Researchers Have Developed A New Treatment For Patients With Blindness Associated With Brain Injury Often Caused By Stroke.
The computer-delivered therapy called NeuroEyeCoach is designed to improve speed and effectiveness of eye movements to better compensate for the visual field loss.
NeuroEyeCoach can be viewed as being the first evidence-based registered medical device accessible to patients at home or in clinical settings.
Published in academic journal Biomed Research International, is a report of a collaborative study between researchers in Aberdeen, LMU University of Munich and University of Verona showing that NeuroEyeCoach is an effective compensatory approach for those with visual field loss after stroke.
Loss of sight due to brain injury, usually from stroke, affects approximately a third of stroke survivors. In these types of brain injury, partial blindness in the visual field occurs due to a disruption in the connections between the eyes and the visual processing areas of the brain.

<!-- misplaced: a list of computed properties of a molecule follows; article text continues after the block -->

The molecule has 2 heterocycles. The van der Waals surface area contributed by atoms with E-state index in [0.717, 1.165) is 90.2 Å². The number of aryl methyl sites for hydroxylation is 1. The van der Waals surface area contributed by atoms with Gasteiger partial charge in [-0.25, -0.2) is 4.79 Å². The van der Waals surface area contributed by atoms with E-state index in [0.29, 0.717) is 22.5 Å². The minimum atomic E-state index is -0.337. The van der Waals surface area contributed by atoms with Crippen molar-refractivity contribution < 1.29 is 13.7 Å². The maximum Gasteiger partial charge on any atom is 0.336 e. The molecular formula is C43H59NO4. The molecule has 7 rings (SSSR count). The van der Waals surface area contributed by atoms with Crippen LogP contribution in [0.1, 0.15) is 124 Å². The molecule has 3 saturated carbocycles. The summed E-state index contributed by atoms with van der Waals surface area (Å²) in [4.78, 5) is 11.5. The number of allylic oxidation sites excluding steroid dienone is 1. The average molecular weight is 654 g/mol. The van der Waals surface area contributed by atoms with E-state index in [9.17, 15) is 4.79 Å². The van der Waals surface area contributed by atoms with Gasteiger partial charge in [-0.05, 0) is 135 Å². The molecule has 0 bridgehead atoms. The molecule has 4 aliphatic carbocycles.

“We have developed the research into an accessible treatment that can help patients achieve major improvements in their vision within about 2-3 weeks. The therapy is adaptive and can tailor the treatment programme according to the needs of the individual.”
“Our study found that this treatment can improve what remains of the partially sighted patients’ vision by training them to better detect objects in their visual field.”
How it works
The training makes use of a well-established psychological paradigm called the Visual Search Task. During a training session, the patient is asked to search a computer screen and decide if a particular item is present amongst distractor items. The level of difficulty is systematically altered by changing the target positions, the number of distractors, and similarity between the search for the target and distractors. NeuroEyeCoach is self-adaptive and adjusts the task difficulty to the patient’s deficits while encouraging eye movement efficiency.
- Find out more about NeuroEyeCoach.